Did the counterculture of the 1960s have an enormous impact on the United States? The counterculture is known as the main cultural occurrence that began in the United States and spread worldwide. This countercultural movement picked up vast speed and became the revolutionary way for the people as well as the United States Government during the military invasion in Vietnam.
By mid March 1961 the John Birch Society had well over 95,000 members. This society was known as the despicable joke of the conservatism of the Republicans. Since the Society was taken this way, the feeling about the Society assisted in the defeat of the election of 1962 and the defeat of the National Election of 1964. The Kennedy Administration stayed fully committed to the efforts of the Cold War policy that was still in effect from the Truman and Eisenhower administrations. Vice President Lyndon B. Johnson paid a visit to Saigon in May of 1961. During this visit he declared a man named Diem to be the Churchill figure of Asia. Kennedy’s policy against South Vietnam assumed that Diem and his followers needed to overcome and defeat the guerillas without assistance.
The United States Government looked at America’s involvement in the Vietnam War as the only way to put a stop to the communist uprising of South Vietnam. The Government of North Vietnam and the Viet Cong wanted to reunify all of Vietnam only under the communist rule. On July 23, 1962 Nations came together to sign an agreement to respect Laos in their choice to remain a neutral country. During this time the Mexican American college students were against the war in Vietnam and formed a committee known as the Chicano Moratorium Committee.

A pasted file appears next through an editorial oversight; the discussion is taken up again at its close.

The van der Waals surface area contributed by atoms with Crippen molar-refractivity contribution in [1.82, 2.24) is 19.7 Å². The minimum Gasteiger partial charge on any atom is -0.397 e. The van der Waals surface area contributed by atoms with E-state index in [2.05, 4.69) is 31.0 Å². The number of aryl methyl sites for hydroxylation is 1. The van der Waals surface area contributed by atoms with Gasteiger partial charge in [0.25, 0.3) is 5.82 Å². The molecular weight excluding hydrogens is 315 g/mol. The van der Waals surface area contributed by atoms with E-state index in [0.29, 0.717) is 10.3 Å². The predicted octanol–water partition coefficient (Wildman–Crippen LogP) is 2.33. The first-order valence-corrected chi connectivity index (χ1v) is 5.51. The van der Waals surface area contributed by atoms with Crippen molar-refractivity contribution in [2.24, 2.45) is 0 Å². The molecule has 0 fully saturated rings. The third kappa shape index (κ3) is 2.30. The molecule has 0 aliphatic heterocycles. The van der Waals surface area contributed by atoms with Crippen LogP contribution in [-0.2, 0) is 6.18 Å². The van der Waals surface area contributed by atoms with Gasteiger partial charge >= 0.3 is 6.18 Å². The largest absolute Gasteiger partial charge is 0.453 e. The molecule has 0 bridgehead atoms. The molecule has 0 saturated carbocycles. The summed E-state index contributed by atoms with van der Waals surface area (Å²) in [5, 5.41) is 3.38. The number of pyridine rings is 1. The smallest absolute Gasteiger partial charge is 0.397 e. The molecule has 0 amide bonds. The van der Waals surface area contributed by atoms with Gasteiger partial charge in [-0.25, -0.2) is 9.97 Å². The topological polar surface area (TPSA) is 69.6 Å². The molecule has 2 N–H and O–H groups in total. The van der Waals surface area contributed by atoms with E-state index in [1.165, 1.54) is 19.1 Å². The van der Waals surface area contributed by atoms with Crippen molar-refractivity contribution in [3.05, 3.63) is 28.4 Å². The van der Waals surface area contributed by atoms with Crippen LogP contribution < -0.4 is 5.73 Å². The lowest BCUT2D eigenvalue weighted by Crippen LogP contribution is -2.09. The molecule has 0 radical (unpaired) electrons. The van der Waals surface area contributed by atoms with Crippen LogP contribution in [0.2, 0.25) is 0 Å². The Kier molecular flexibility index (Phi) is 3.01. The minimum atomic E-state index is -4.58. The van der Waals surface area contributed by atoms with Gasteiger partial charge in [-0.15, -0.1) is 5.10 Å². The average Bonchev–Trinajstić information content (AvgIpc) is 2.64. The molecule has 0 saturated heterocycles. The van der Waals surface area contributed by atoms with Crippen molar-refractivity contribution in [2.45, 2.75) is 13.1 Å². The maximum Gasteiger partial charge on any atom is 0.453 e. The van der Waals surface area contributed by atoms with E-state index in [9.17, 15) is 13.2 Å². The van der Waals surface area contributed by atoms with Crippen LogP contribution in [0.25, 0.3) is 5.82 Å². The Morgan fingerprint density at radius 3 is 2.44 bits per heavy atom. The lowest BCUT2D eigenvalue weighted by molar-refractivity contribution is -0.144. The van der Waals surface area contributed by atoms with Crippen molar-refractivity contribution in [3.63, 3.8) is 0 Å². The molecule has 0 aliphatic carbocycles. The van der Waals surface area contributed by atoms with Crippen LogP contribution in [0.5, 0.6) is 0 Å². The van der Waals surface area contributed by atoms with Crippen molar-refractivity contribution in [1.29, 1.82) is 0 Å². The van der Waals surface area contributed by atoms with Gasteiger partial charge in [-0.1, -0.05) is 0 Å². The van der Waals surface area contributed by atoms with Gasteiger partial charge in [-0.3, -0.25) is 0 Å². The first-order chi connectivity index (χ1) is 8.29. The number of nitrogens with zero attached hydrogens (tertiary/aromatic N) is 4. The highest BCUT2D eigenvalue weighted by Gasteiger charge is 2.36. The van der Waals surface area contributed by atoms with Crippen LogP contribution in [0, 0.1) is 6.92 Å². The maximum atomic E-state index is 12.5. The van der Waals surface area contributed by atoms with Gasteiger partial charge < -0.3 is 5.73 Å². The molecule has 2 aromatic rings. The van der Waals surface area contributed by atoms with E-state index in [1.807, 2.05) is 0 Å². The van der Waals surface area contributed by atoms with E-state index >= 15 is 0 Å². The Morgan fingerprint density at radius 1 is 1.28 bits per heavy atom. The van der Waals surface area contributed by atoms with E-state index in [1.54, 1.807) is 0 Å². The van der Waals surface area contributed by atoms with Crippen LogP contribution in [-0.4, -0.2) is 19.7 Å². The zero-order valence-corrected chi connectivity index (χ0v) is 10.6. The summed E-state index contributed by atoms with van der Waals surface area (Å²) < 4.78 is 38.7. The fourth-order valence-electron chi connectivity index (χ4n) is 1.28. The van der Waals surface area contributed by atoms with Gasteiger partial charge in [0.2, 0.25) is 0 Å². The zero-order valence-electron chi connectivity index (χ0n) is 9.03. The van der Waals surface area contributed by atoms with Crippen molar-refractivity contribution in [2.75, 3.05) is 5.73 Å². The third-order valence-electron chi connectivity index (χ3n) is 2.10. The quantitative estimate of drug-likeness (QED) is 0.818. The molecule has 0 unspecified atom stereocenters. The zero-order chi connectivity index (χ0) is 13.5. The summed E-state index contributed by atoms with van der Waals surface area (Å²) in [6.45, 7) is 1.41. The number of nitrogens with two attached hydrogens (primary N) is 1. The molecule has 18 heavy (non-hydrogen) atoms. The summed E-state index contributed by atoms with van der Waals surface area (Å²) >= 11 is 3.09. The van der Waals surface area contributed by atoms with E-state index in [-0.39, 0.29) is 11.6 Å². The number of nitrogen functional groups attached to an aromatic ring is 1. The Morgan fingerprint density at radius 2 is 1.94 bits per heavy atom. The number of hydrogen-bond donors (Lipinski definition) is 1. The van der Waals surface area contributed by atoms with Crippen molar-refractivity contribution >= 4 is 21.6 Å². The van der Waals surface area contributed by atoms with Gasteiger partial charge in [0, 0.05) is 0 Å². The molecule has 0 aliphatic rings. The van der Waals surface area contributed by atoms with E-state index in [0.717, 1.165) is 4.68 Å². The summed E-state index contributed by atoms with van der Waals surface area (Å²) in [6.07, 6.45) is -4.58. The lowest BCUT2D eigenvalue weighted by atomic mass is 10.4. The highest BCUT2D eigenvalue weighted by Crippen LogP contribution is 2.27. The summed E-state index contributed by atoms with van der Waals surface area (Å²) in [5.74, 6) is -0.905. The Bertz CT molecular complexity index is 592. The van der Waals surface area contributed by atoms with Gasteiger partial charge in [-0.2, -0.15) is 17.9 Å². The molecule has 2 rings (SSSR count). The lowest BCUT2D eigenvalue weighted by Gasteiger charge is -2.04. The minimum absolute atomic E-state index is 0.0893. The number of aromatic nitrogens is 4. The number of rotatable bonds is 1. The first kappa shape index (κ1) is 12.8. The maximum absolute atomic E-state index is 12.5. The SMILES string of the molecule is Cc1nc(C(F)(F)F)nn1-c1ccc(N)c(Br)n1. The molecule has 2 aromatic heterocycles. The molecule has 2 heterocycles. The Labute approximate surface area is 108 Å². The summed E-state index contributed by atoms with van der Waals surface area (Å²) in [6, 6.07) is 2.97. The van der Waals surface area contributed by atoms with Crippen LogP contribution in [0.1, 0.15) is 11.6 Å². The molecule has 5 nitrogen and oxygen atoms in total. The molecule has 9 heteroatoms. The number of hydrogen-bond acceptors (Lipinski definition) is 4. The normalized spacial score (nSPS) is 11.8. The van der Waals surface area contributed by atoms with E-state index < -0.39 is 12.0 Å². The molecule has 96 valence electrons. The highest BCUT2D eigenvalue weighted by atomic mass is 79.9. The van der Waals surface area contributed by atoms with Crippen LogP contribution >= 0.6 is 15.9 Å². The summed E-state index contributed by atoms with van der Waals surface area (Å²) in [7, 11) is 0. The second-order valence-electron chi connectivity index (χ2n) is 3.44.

There was a large concern for the inequality of gender in the culture and laws. The feminists started a campaign against all cultural and political unjustness. This movement is known as the Women’s Movement, and assisted women in understanding that they have the right to live their own private lives and have a choice whether someone says any differently. In the beginning of the 1970s the National Organization for Women’s Rights and various campaigns for the Equal Rights Amendment (ERA) began. Congress finally overwhelmingly approved and passed the ERA in 1972. The only issue that ever threatened or attempted to overrun the feminist movement was the Comparable Worth in the 1980s. The Comparable Worth Task Force reported that women are receiving .60 cents to every one dollar that a man earns. Feminists argued that woman workers need to receive equal pay as men for doing comparable work.
Another large controversy that California faced was the Loyalty Oath of the University of California. These specific oaths were challenged numerous and countless times. It has been said that the oaths violated the structure and principles of freedom of speech and freedom of association. Student unrest began May 13, 1960, during a protest because students were left out of a hearing of the...